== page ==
Poll position: a global cinematic canon

Crunching numbers to find out who prefers Kurosawa to Kubrick reveals a peculiar kind of diversity.

In the Mood for Love (2000)
  • From Sight and Sound, June 2023.

The 2022 Critics’ poll may be remembered as marking a historic shift towards a more diverse and globally representative cinema, helped in part by an unprecedented effort to broaden the pool of participation. Worldwide, 88 advisers were recruited to build an invite list of nearly 4,000 voters, of which a record 1,639 submitted a ballot. Still, questions remain as to how fully this diversity was realised. True, among the poll’s top 100, films originating outside Europe/North America (mostly from East Asia) rose from 13 in 2012 to 19 in 2022. This figure matches the make-up of participating critics from outside the Anglo-European sphere: 17 per cent of voters came from Asia, Latin America and Africa. Yet the percentage was lower than in 2012. While those regions gained 100 voters, 574 were added to Europe and North America, including 236 from the UK alone. In contrast to 2012, in 2019 voters from Anglophone nations were the majority.

This is a global cinematic canon imagined by a geographically concentrated constituency, which has led to some unusual findings. Support for Jeanne Dielman (1975) was uniformly strong across major regions, nowhere more so than the US, where it received 35 per cent more votes than Vertigo (1958) and Citizen Kane (1941). Rounding out the US top five are Do the Right Thing (1989) and Killer of Sheep (1978), placing far higher than in any other regions. This may indicate a shift in the US toward a more inclusive canon.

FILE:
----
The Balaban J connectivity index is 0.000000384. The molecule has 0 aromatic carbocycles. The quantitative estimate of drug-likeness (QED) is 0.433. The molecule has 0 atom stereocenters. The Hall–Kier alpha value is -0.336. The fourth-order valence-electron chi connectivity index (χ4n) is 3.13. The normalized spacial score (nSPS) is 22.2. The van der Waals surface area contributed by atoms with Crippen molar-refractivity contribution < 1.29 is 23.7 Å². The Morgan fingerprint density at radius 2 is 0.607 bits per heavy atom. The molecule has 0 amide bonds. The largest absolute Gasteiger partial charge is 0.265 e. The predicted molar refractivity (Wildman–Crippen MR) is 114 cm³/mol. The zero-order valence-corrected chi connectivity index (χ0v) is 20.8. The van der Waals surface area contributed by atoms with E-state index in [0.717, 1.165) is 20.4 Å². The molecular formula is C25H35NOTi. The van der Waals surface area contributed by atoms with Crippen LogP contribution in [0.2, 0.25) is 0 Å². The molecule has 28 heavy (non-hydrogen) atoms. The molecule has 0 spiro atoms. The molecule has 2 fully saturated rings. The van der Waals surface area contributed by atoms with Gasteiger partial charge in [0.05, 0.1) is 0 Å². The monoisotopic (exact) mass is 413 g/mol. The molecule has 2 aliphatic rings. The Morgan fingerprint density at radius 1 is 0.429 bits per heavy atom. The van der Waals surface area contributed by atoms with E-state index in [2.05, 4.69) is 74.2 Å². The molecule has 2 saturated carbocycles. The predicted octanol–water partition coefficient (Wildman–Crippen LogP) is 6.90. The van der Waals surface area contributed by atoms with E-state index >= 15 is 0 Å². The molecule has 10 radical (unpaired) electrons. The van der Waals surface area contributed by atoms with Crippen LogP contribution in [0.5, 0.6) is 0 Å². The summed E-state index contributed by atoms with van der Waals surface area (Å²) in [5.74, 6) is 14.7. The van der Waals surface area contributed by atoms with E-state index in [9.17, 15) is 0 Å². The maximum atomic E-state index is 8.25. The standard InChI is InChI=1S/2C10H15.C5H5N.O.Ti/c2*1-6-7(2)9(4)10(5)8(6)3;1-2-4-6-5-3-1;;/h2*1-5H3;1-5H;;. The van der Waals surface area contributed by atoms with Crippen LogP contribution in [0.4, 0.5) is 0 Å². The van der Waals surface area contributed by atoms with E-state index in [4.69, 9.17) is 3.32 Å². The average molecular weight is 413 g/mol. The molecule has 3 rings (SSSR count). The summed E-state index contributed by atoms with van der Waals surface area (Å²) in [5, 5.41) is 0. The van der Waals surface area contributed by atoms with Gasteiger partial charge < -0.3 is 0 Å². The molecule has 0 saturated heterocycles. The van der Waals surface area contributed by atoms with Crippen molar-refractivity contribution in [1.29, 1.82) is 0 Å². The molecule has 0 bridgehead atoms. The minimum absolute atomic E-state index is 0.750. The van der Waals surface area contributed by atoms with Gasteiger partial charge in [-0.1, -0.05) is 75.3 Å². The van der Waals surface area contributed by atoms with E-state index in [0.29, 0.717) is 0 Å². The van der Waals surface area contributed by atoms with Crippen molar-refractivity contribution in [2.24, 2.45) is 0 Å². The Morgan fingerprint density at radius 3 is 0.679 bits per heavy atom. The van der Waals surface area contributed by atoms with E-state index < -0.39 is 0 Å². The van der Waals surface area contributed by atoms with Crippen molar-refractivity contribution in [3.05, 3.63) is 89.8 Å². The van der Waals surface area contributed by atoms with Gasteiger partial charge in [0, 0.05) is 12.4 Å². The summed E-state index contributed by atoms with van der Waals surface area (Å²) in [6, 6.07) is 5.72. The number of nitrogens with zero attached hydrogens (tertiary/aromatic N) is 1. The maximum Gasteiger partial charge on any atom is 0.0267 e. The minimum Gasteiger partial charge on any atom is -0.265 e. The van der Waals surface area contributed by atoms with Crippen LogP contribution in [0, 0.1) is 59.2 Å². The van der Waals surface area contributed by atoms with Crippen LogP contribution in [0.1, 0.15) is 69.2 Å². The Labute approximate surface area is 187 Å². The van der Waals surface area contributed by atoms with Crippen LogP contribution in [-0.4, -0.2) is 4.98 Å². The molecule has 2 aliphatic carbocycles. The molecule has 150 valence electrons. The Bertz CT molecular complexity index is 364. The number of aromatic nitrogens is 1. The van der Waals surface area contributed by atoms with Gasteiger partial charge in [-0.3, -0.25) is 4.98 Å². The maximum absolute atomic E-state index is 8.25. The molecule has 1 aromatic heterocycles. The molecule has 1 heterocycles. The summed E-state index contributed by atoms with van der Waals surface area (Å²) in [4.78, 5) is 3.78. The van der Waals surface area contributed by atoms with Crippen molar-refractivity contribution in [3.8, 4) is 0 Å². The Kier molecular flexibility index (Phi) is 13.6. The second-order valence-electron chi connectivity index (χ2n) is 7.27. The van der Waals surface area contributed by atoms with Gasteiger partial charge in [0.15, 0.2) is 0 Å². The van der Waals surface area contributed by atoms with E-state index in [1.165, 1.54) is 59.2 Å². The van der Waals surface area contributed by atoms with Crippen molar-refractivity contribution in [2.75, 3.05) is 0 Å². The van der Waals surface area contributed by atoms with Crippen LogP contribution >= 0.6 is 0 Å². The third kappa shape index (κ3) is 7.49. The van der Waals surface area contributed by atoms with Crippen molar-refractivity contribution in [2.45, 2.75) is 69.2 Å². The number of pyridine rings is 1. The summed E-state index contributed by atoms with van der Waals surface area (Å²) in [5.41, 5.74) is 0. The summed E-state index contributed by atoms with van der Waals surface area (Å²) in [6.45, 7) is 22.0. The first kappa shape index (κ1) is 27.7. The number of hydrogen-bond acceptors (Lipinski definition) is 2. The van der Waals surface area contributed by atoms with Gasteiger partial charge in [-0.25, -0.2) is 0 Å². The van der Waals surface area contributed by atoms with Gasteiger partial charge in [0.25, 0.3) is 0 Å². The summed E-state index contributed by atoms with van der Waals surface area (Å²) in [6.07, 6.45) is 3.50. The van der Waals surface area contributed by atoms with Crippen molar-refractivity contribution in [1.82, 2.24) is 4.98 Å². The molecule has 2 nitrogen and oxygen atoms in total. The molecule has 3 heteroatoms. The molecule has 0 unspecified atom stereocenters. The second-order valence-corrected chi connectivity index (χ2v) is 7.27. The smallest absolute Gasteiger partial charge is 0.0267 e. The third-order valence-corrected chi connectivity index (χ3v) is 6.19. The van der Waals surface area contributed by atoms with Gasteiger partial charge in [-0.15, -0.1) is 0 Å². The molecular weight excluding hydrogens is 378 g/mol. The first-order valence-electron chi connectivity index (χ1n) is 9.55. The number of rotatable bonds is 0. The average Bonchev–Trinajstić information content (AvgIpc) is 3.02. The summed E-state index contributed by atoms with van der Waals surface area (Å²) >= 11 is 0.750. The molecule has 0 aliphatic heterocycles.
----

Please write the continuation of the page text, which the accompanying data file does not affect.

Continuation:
Top ranking Asian films in the Sight and Sound poll
Tokyo Story4
In the Mood for Love5
Seven Samurai20
Late Spring=21
Pather Panchali35
My Neighbour Totoro=72
Sansho the Bailiff=75
Spirited Away=75

By contrast, The Searchers (1956) was in the top six among East Asian and European critics, placed far higher than by Americans, marking a disparity in how its canonical status and racial insensitivities are regarded. While American films dominated US critics’ top five, among the UK voting contingent one has to look further down the chart, to 2001: A Space Odyssey (1968) at 11 and A Matter of Life and Death (1946), at 14, to find UK-produced titles. Highest placed by British voters was In the Mood For Love (2000), doing better than among Asian critics. What explains such transglobal resonance? Does the film outdo the likes of Brief Encounter (1945) or The Red Shoes (1948) in expressing a quintessentially British romantic fatalism? Is this a symptom of a nostalgic post-colonial connection to Hong Kong? Does it gesture to post-handover politics redirecting Hong Kong’s cultural diaspora to the UK?